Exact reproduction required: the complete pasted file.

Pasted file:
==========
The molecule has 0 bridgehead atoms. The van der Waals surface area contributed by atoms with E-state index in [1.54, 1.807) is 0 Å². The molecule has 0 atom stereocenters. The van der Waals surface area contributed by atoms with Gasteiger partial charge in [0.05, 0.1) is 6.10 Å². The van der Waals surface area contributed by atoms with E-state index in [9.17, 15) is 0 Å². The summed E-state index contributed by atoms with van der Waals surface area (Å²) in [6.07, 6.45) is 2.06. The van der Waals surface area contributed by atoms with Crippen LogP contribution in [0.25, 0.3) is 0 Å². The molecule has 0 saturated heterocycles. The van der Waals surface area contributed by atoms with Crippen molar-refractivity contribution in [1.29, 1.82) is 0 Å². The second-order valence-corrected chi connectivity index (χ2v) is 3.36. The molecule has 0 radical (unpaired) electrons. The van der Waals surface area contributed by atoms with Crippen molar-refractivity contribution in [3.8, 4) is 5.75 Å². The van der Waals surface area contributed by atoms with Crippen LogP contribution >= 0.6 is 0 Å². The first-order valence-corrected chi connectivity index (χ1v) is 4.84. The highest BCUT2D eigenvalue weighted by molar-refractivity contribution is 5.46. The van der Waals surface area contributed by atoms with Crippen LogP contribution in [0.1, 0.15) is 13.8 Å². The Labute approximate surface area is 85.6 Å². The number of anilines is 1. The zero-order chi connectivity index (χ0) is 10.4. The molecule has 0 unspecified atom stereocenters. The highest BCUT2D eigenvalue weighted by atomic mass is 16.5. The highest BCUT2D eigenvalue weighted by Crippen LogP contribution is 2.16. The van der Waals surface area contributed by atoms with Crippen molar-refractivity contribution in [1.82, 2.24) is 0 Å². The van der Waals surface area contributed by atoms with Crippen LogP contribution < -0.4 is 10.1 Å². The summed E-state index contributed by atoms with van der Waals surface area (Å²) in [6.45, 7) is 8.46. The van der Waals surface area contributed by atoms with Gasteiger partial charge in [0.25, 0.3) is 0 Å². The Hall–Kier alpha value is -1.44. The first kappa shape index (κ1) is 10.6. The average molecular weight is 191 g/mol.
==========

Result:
The molecule has 0 bridgehead atoms. The van der Waals surface area contributed by atoms with E-state index in [1.54, 1.807) is 0 Å². The molecule has 0 atom stereocenters. The van der Waals surface area contributed by atoms with Gasteiger partial charge in [0.05, 0.1) is 6.10 Å². The van der Waals surface area contributed by atoms with E-state index in [9.17, 15) is 0 Å². The summed E-state index contributed by atoms with van der Waals surface area (Å²) in [6.07, 6.45) is 2.06. The van der Waals surface area contributed by atoms with Crippen LogP contribution in [0.25, 0.3) is 0 Å². The molecule has 0 saturated heterocycles. The van der Waals surface area contributed by atoms with Crippen molar-refractivity contribution in [1.29, 1.82) is 0 Å². The second-order valence-corrected chi connectivity index (χ2v) is 3.36. The molecule has 0 radical (unpaired) electrons. The van der Waals surface area contributed by atoms with Crippen molar-refractivity contribution in [3.8, 4) is 5.75 Å². The van der Waals surface area contributed by atoms with Crippen LogP contribution >= 0.6 is 0 Å². The first-order valence-corrected chi connectivity index (χ1v) is 4.84. The highest BCUT2D eigenvalue weighted by molar-refractivity contribution is 5.46. The van der Waals surface area contributed by atoms with Crippen LogP contribution in [0.1, 0.15) is 13.8 Å². The Labute approximate surface area is 85.6 Å². The number of anilines is 1. The zero-order chi connectivity index (χ0) is 10.4. The molecule has 0 unspecified atom stereocenters. The highest BCUT2D eigenvalue weighted by atomic mass is 16.5. The highest BCUT2D eigenvalue weighted by Crippen LogP contribution is 2.16. The van der Waals surface area contributed by atoms with Crippen molar-refractivity contribution in [1.82, 2.24) is 0 Å². The van der Waals surface area contributed by atoms with Crippen LogP contribution < -0.4 is 10.1 Å². The summed E-state index contributed by atoms with van der Waals surface area (Å²) in [6.45, 7) is 8.46. The van der Waals surface area contributed by atoms with Gasteiger partial charge in [0.25, 0.3) is 0 Å². The Hall–Kier alpha value is -1.44. The first kappa shape index (κ1) is 10.6. The average molecular weight is 191 g/mol.